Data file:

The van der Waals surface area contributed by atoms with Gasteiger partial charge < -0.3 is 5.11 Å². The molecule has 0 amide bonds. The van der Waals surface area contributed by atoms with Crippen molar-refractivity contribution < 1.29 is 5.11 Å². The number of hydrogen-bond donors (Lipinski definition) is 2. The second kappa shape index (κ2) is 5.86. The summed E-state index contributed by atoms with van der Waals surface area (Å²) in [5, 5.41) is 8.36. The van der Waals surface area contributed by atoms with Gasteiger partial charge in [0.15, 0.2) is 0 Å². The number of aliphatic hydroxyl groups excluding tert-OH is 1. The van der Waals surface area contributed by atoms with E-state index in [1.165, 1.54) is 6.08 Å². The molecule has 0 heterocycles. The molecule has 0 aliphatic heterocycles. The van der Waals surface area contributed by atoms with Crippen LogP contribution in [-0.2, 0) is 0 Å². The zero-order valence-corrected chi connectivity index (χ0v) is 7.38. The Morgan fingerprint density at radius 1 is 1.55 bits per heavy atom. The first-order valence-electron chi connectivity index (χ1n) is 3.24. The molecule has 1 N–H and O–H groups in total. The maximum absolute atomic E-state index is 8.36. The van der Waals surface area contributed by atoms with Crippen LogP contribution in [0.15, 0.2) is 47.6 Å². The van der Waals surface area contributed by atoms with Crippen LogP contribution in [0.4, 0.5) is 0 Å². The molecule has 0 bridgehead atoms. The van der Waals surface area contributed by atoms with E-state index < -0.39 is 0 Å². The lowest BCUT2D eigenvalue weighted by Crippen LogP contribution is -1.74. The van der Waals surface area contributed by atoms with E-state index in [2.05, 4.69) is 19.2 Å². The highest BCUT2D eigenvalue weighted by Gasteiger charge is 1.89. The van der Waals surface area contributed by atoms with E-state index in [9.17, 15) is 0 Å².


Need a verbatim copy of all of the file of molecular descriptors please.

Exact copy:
The van der Waals surface area contributed by atoms with Gasteiger partial charge < -0.3 is 5.11 Å². The molecule has 0 amide bonds. The van der Waals surface area contributed by atoms with Crippen molar-refractivity contribution < 1.29 is 5.11 Å². The number of hydrogen-bond donors (Lipinski definition) is 2. The second kappa shape index (κ2) is 5.86. The summed E-state index contributed by atoms with van der Waals surface area (Å²) in [5, 5.41) is 8.36. The van der Waals surface area contributed by atoms with Gasteiger partial charge in [0.15, 0.2) is 0 Å². The number of aliphatic hydroxyl groups excluding tert-OH is 1. The van der Waals surface area contributed by atoms with E-state index in [1.165, 1.54) is 6.08 Å². The molecule has 0 heterocycles. The molecule has 0 aliphatic heterocycles. The van der Waals surface area contributed by atoms with Crippen LogP contribution in [-0.2, 0) is 0 Å². The zero-order valence-corrected chi connectivity index (χ0v) is 7.38. The Morgan fingerprint density at radius 1 is 1.55 bits per heavy atom. The first-order valence-electron chi connectivity index (χ1n) is 3.24. The molecule has 1 N–H and O–H groups in total. The maximum absolute atomic E-state index is 8.36. The van der Waals surface area contributed by atoms with Crippen LogP contribution in [0.15, 0.2) is 47.6 Å². The van der Waals surface area contributed by atoms with Crippen LogP contribution in [0.4, 0.5) is 0 Å². The molecule has 0 bridgehead atoms. The van der Waals surface area contributed by atoms with E-state index < -0.39 is 0 Å². The lowest BCUT2D eigenvalue weighted by Crippen LogP contribution is -1.74. The van der Waals surface area contributed by atoms with E-state index in [2.05, 4.69) is 19.2 Å². The highest BCUT2D eigenvalue weighted by Gasteiger charge is 1.89. The van der Waals surface area contributed by atoms with E-state index in [9.17, 15) is 0 Å².